From 1890 until the turn of the century my life was occupied with four things—God, books, alcohol and suicide. The three latter were all roads to the first, modes of noosing Him, underground pas­sages to His throne, where I intended to confront Him and demand in the name of all things that had lived and died since the beginning of Space and Time the Why?
I now discovered Pascal and Descartes, and through them returned to Ptolemy’s egocentric universe. The stars may not revolve around the earth, but they did revolve around me, for if, as Pascal or Descartes said, the universe is a circle with its circumference nowhere and its centre everywhere, then each one of us is the centre of the universe. Each being is then the measure of all things. I did not revolve around the sun and the stars; they revolved around me!
Following Pascal and Descartes came Emerson and Whitman to confirm my egocentricity in trumpet tones. They lifted me to the pinnacle of extreme in­dividualism. They dared me to dare all things. They dared me to confront God. They gave me back my dignity as a unique being. But while accepting their doctrine of the almighty ego, I rejected—my bitter, militant, ethical sensibility rejected—their smug acceptance of things and the essential goodness of the Oversoul. Egoity, dilated to cosmic proportions, superposed itself on a raging hatred of the temporal order, its futility and imbecility.
It was about 1903 or 1904 that there was a fissure in my brain, a sinister slit in my consciousness. A face, humorous, satanic, ferocious, floated up from the depths of that fissure. It was the Spirit of Tragic Humor. I lost Thee, my Enemy, my Friend, my Torturer and my Consoler, in the bil­lows of my laughter. As my consciousness and my brain halved, I saw myself for the first time as a ridiculous little witling, and God, if I thought of Him at all at that time, as a Scaramouch, a roguish blue­behinded ape. Lucifer died that Narcissus might be born. I guffawed with God, with the gods, for I felt also at this time my monotheism dissolving into polytheism. I forgot Heaven and discovered Olympus. I was a gay Narcissus. I looked into the lake of my mind and saw a clown-face. I found the exquisite uses of my flesh. God incarnated as a bawdy Eros. He winked at me out of the ale-pot. I still thundered at times against Him, but I felt I was cursing a phantom. The sense of evil, the sense of sin, vanished.
Spinoza until then had been but a name. I knew his philosophy only by hearsay, in second-hand expositions. I began to read him. I began to meditate on panthe­ism, on a God who was the spirit of evil as well as the spirit of good, a God who was Power and Beauty unallied to man­made ethical attributes. I heard the first notes of a transcendental symphony, or, rather, the beginning of a titanic struggle between two opposing and equally power­ful forces such as Wagner put into the Overture to “Tannhäuser”
Now the Great Adventure was in full march again! Spinoza and King David were face to face at Armageddon—and Arma­geddon was in my soul. The Psalmist of Hate and Humility faced the serene etern­ist of Amsterdam. I passed from bitter curses to ecstatic swoonings. I rocked Heaven with my shrapnel, and recouped my strength by rendering up my soul to the Impersonal Spirit. I celebrated both of my brain armies in a passionate prose-poem to Spinoza and his God.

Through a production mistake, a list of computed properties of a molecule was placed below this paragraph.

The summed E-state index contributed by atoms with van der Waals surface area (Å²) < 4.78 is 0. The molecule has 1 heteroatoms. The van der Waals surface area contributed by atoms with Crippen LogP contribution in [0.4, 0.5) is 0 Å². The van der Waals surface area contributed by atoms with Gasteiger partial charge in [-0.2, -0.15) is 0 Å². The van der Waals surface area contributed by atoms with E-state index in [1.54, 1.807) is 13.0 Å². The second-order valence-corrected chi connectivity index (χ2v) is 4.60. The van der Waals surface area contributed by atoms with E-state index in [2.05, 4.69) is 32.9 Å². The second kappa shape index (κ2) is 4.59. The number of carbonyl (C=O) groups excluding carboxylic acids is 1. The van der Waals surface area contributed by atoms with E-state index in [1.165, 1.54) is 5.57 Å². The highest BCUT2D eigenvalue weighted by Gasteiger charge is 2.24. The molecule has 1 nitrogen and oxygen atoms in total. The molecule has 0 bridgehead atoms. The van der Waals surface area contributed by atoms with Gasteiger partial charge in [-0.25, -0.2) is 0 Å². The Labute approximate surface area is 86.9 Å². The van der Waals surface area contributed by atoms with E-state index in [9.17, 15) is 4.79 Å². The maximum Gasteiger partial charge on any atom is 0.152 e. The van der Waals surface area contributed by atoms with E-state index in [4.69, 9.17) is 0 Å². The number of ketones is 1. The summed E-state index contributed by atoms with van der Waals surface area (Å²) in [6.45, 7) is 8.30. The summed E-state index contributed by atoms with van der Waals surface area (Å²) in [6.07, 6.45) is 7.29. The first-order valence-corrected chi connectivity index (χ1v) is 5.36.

Then came 1914. Dead was the God of Spinoza in me, dead the God of the ale-pot and the bawdy Eros, during those four years of planetary cannibalism. The spirit of King David and his immortal barbaric God possessed the world, pos­sessed me, and I hurled anathema upon anathema at Him, reversing the smug at­titude of David, but preserving his passion and his rant.
This bearded old Jehovah of the Jews, this marvellous creation of the Old Testa­ment poets, would not walk out of my soul. In my Great Adventure He remains my sword of Excalibur. He is the greatest and truest of man’s anthropomorphic crea­tions. He is the very garment and texture of Reality. He is Mars, the Serpent, the Instinct of Self-Preservation, Big Brother with a club and sling-shot. He was not born of closet speculations and theological subtleties, but of direct contact with reality.
He mirrors the Earth we live upon and its sublime victim—Man. He was built of blood, thunder, lightnings, fear, flood, famine, pest, hate, murder, life, death, war and covetousness: an epitome of the adventures of the human race on the planet Earth. He was (and is) the perfect mirror of life in all its cruelty, irony, humility, hypocrisy, implacability and amoralism. No Spinoza, no Nietzsche, no Christ can dynamite Him out of His heavens, be­cause those heavens that lock in Jehovah —the old storm-god of the Midianites­are locked forever in our hearts and brains. He is practical, pragmatic, the literal I Am of every-day life. He is mud-and­blood humanity. He is the Errinye of personal vengeance. Christ may have a Second Advent; Jehovah’s Second Advents are perpetual. Flatten Him out to a philo­sophical abstraction in times of peace and prosperity, He will round to form, gather up His lightnings and His siege-guns when Death stalks the world. Jehovah, in a word, is not a God but the Superman.
So during the World War I hated Him and I loved Him. I used to fling anathemas at Him. He became confusedly identified with the God of Spinoza, and both lapsed into Satan.

IV